Korean conservatives’ failed experiment with prosecutor-president is eroding their legitimacy

Posted on : 2023-10-02 09:26 KST Modified on : 2023-10-02 09:26 KST
Yoon is what happens when someone whose values and causes are both weak blunders their way into power
Yoon Suk-yeol is flanked by members of the People Power Party while on the campaign trail in February 2022. (Yonhap)
Yoon Suk-yeol is flanked by members of the People Power Party while on the campaign trail in February 2022. (Yonhap)

By definition, a great politician is one who effectively harmonizes the cause of achieving practical results that reflect their values with the personal desire to possess power. South Korea’s past presidents have generally been such individuals.

Even someone with outstanding values and causes will be unable to seize the opportunities to realize them if their thirst for power is weak. Some of the candidates in South Korea’s past presidential elections have been such individuals.

But what happens when someone whose values and causes are both weak blunders their way into power?

As a prosecutor, Yoon Suk-yeol displayed a sense of justice and unbending combativeness — a commitment to fighting against injustice and winning. He was similarly unbending toward Moon Jae-in, the president who appointed him as prosecutor general.

Desperately perceiving a need to return to power, so-called “conservatives” selected him as a candidate and backed him all the way to the presidency. In the words of Chosun Ilbo columnist Kim Dae-jung, he was an “accidental president” — a fact that Yoon himself is well aware of.

In transcripts recently reported on by The Tamsa, Yoon was quoted as saying the following to a People Power Party official in July 2021, shortly after he declared his presidential run:

“I’m someone who’s running to get a different party in power, not someone who’s running to be president. For me, the very position of ‘president’ is a nuisance — if I’m speaking honestly. But we need to turn things over, and there’s no one in the People Power Party who can do that.”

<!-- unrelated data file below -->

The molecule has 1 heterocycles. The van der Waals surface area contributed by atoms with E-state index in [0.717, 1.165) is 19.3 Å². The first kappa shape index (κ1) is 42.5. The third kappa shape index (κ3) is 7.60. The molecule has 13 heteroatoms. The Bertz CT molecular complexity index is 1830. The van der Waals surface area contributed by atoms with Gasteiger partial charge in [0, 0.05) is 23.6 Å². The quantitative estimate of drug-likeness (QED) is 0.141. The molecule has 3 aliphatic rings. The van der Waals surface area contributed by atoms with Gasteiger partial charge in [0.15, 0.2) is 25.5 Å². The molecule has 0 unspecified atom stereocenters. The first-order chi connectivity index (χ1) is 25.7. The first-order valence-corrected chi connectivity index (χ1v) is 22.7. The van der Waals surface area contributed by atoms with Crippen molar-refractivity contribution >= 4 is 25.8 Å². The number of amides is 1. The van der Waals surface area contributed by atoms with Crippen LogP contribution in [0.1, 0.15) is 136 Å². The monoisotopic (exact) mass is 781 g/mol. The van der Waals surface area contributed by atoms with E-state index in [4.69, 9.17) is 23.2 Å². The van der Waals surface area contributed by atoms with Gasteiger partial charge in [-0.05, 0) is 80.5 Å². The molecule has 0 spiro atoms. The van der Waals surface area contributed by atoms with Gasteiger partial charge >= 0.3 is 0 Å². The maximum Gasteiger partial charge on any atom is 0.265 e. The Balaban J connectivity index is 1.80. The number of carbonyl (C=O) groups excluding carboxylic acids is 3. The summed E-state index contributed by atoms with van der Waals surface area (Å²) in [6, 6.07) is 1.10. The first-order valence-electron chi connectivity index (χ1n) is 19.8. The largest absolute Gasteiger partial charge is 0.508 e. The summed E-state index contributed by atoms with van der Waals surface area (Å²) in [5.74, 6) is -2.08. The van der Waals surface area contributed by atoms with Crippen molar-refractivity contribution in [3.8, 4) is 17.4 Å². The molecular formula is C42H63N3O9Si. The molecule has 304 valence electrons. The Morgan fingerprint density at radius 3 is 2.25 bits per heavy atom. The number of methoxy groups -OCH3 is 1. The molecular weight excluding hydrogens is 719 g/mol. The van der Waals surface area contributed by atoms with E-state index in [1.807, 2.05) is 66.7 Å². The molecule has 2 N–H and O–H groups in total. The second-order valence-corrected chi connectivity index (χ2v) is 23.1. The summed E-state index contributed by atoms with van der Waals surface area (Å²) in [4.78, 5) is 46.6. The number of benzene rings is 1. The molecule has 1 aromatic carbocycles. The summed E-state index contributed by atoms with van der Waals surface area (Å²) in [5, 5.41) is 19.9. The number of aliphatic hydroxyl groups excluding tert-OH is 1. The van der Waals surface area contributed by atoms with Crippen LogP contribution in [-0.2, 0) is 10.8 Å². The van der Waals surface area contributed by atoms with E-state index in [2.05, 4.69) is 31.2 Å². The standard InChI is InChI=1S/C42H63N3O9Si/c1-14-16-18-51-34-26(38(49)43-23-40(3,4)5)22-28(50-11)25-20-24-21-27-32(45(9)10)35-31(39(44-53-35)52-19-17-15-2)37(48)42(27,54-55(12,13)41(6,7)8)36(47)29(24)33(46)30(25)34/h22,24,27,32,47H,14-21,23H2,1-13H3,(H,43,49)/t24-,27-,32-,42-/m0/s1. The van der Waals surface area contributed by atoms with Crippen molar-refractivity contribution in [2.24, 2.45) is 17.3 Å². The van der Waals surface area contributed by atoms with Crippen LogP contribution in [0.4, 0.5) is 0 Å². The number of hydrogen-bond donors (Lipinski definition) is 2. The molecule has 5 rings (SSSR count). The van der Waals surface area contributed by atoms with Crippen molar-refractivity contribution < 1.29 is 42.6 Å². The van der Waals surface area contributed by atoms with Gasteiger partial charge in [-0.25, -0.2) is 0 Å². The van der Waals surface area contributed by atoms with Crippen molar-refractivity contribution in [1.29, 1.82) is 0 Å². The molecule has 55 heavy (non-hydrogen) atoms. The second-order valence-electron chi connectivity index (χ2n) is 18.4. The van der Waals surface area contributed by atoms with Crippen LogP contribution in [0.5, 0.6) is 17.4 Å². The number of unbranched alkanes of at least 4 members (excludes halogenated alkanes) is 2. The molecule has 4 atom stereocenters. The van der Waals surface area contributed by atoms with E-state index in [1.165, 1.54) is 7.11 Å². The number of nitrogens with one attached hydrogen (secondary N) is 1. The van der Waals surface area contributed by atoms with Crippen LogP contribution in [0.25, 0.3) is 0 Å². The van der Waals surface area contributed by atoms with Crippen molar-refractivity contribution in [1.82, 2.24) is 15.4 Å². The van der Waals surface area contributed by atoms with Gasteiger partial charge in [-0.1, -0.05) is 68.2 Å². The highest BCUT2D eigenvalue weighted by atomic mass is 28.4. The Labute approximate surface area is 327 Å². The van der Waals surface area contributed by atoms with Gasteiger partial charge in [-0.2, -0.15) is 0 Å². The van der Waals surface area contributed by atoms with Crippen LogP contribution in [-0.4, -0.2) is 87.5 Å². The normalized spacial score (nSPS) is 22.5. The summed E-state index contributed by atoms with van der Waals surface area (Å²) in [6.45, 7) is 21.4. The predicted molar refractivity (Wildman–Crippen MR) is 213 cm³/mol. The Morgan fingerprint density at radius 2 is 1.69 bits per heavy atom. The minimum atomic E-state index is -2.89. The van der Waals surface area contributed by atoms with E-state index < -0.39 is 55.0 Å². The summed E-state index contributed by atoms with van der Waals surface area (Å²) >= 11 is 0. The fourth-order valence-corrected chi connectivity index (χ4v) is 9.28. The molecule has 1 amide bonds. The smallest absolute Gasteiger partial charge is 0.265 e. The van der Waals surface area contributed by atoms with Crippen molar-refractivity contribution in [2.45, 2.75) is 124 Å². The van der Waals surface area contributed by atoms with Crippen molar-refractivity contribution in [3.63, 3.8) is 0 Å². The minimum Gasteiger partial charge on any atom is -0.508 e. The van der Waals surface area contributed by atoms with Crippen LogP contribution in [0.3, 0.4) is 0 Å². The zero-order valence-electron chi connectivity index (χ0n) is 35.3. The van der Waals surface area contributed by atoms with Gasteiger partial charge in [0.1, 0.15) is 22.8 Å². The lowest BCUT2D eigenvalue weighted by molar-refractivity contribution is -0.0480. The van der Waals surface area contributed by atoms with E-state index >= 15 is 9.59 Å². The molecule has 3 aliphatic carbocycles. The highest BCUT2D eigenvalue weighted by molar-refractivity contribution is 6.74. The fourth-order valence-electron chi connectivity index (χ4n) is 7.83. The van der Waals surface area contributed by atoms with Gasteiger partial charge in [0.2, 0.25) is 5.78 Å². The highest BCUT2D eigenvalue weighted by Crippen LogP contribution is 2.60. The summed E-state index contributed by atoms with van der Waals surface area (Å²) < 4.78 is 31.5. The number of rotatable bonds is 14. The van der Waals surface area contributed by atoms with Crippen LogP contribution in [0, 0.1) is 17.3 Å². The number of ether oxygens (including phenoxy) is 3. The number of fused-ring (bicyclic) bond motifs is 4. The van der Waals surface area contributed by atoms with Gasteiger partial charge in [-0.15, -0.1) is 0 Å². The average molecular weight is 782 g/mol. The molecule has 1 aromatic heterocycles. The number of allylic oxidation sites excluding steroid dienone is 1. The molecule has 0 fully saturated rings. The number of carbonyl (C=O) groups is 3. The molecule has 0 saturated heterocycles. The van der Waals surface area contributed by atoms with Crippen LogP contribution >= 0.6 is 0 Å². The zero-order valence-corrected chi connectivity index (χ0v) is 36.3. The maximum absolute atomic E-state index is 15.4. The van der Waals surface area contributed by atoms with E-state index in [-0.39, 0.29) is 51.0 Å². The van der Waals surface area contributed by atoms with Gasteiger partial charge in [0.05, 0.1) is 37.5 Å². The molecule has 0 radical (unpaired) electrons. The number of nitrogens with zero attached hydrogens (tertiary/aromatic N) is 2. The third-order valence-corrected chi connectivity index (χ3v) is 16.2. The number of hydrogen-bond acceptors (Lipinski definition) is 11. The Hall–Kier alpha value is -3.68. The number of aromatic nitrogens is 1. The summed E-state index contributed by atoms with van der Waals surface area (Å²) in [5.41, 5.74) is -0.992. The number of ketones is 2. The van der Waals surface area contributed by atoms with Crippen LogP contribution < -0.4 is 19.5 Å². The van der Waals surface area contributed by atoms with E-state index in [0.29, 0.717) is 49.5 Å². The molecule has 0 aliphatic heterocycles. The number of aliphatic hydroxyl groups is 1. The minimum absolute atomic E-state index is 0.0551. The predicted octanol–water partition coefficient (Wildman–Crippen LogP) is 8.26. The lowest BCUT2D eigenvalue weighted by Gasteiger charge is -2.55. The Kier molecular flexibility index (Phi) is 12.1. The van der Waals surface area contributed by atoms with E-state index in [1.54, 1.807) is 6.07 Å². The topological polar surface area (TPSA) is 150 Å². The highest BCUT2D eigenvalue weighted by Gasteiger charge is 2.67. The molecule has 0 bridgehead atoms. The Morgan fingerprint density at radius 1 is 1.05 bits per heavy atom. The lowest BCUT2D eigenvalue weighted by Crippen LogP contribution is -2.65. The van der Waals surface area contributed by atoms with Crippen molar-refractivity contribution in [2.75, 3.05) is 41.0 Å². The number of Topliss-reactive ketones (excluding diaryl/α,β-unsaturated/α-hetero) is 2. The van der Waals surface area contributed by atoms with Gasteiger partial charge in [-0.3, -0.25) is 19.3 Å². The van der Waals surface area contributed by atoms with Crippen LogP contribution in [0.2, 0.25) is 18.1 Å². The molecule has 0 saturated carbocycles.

In simple terms, he was someone with a desire to win and a very strong lust for power. And he ended up running for president and winning without really knowing why he should be president or what he should do if he became president.

If he had just kept things at that level, he might have gone down in history as merely a somewhat incompetent president. Unfortunately, Yoon filled that gaping void instead with a late lurch toward the so-called “new right.”

The results of that have plunged not only Yoon himself but the Republic of Korea’s communities into a mire of division and crisis.

A satirical political cartoon titled “Yoon Suk-yeol Train” drawn by a high schooler that was awarded a top prize at the Bucheon International Comics Festival in October 2022.
A satirical political cartoon titled “Yoon Suk-yeol Train” drawn by a high schooler that was awarded a top prize at the Bucheon International Comics Festival in October 2022.
What should have ended post-Park impeachment

How did something like this happen? How did the prosecutor Yoon Suk-yeol — someone without the experience, values or causes needed to be president — end up becoming the president? To answer this, we need to look back at history.

“Conservatives” in South Korea are the descendants of Syngman Rhee, Park Chung-hee, and Chun Doo-hwan dictatorships. The dictators tried to smother democracy, but ended up being brought down repeatedly by citizen revolutions.

What allowed this “conservatism” to survive was the three-party merger of 1990. Roh Tae-woo’s “Democratic Justice” group were the forces responsible for a military coup, while Kim Young-sam’s “Reunification Democratic” group were the ones who achieved democratization. The Democratic Liberal Party succeeded in recapturing the presidency as a hybrid entity combining the figures behind the coup with the forces behind democratization.

Early on in his term, Kim Young-sam broadened the base for conservatism with forceful reforms. In 1996, many new figures were brought into the newly named New Korea Party, including Lee Jae-oh, Hong Joon-pyo, Kim Moo-sung, Lee Hoi-chang, and Hwang Woo-yea.

Lee Myung-bak, who held an at-large seat in the 14th National Assembly, successfully ran for a seat representing Seoul’s Jongno District.